Anna Gregoline | October 22, 2003
You might have seen this story of Jeb Bush overturning the court decision to withhold food from this woman. Terri is in a "vegetative state." Did you know that that phrase does NOT necessarily mean you lie there like a vegetable? I'm feeling very strange over what should be done here, and I thought I'd bring it up for discussion. I'm not really looking for answers, per se, just asking that TC members weigh in with their thoughts.

Jackie Mason | October 23, 2003
[hidden by request]

Anna Gregoline | October 23, 2003
But the husband does have the right to make medical decisions for her, so it's kind of weird that the courts are involved at all, or that this went on for so long.Here's another article on it, that seems to put her chances of recovery in clearer terms.

Scott Hardie | October 26, 2003
Damn, I can't believe I missed out on this topic; it's of sentimental importance to me. I've been hearing about Terri Schiavo ever since I moved here last summer (she's a local), and if I've gotten this upset about the story in a little over a year, I can only imagine what it would be like after more than ten years. Look people, life is unhappy, and unfortunate things happen. Laws are written to give clear authority to certain people in exactly these kinds of heart-wrenching situations. You cannot change the law after the situation has already begun, just because you don't like the outcome. That's unconstitutional in several ways, ethically wrong, and just plain stupid when you think about it. I pity the people who can put themselves in Michael Schiavo's place but not do what he's doing - he doesn't want his wife to die, but he's trying to obey her stated wishes, and for this selfless act he deserves sympathy & understanding, not obstinance.

Matt Preston was discussing this with me, taking the same stance I was. When he asked how Jeb Bush could do so wrong, I said, "Listen, I try not to talk about my religious beliefs, but this is exactly what it feels like to be an atheist and see elected officials warping the law to suit their religious beliefs. It happens all the time in this country. Is it not damn frustrating?" If you're elected to public office, you must serve to the letter of the law; that's a job requirement. If your religious convictions interfere with your ability to do your job correctly, you should not have it.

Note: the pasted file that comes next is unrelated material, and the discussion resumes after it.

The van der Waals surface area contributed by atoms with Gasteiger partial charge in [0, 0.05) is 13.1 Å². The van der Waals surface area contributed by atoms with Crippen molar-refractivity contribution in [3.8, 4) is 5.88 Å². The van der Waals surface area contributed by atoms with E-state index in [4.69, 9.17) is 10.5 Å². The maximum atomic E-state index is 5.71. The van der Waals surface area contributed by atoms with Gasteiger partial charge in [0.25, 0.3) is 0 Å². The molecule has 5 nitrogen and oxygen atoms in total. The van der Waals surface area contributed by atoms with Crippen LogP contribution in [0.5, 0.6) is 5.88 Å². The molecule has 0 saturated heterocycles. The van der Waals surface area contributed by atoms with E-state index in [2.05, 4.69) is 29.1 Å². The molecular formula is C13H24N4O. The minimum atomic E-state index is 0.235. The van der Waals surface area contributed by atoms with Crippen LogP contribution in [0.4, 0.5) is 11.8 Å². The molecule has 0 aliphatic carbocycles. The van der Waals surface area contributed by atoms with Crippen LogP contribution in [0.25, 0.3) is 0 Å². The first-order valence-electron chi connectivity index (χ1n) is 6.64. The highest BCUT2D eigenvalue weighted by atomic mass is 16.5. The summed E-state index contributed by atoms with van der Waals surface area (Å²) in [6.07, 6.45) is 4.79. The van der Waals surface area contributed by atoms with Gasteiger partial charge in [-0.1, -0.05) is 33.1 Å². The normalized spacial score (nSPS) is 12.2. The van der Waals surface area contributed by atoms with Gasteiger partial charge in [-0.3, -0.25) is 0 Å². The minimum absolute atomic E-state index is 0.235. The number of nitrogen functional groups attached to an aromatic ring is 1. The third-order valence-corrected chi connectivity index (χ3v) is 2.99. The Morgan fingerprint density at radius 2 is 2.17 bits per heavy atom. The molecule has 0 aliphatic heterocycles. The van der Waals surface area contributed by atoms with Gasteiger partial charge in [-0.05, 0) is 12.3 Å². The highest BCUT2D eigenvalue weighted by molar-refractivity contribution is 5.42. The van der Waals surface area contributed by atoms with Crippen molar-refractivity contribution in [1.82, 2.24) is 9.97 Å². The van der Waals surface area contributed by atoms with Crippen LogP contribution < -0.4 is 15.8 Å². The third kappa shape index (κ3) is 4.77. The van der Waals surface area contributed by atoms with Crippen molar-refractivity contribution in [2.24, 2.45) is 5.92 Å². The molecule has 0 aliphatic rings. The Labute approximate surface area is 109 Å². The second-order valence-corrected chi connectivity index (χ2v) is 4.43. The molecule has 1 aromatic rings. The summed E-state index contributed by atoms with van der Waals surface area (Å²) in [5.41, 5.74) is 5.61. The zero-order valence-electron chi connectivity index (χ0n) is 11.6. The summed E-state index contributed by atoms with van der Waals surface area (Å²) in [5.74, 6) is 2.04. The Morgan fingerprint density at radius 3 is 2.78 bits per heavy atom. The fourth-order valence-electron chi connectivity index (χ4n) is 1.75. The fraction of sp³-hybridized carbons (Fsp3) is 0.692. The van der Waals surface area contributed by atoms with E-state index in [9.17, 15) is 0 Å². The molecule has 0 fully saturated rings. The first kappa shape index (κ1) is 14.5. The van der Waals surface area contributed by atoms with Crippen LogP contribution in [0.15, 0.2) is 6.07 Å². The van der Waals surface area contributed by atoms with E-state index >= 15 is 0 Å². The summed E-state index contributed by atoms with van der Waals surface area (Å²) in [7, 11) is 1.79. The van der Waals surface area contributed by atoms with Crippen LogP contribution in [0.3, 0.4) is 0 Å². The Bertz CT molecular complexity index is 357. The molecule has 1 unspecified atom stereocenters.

Anna Gregoline | October 28, 2003
Here's another article on the subject, with more background.

Scott Hardie | October 28, 2003
I had read that. Not to say that its claims are untrue, but it does seem very biased against Michael Schiavo. I was surprised.

A friend of mine works in a hobby shop in St. Pete, where one of the regular customers is a bailiff to the judge who ordered Terri's feeding tube removed. According to the bailiff, the judge has since received death threats. I don't normally believe friend-of-a-friend stories (even if I'm the one telling them), but if that's true... damn. Maybe we have let politics get in the way of our other values.

Anna Gregoline | October 28, 2003
I can believe it. Death threats seem to happen for everything nowadays. I posted this last article because it was the first one I saw to actually explore why she's in the state she's in - I hadn't heard she was anorexic. The main thing I'm having trouble with (and correct me if this seems wrong) is that she is, for all intensive purposes, a low-functioning mentally handicapped person now. But if she can laugh and smile (even if those are called just reflexes), I see her as no different than a cousin I had who was mentally deficient. Why is this woman's life considered worthless even if she will never talk or walk or do those things again? We don't kill the mentally handicapped just for being mentally handicapped.

Scott Hardie | October 28, 2003
Well, it's because she wasn't always that way, and if Michael is telling the truth, she once expressed a wish not to be kept alive in that state. Remember, she can't eat on her own; she needs a feeding tube. Michael is trying to obey her wish, not kill her outright. As for the laugh and smile, I don't really buy it. People see what they want to see. If Terri's parents tended to a cloud in the sky for years, and talked up to the cloud in a soothing voice like it was their own child, and hoped desperately that the cloud would show signs of life, at some point inevitably the cloud would sort of form a smile, and they would take that as proof that the cloud can respond to their presence. It's wishful thinking.

I know a man who has gone through something similar to this; I'll see if I can find out what he thinks about it and quote him here.

Anna Gregoline | October 29, 2003
I'm just saying that people are kept in nursing facilities in poorer states than this - many of whom weren't always in that state. So why is this different? Why is this person more readily allowed to die? I know it's the law from her husband's standpoint, and I want to protect that right, but it's disturbing, particularly from what we've seen of his behavior.

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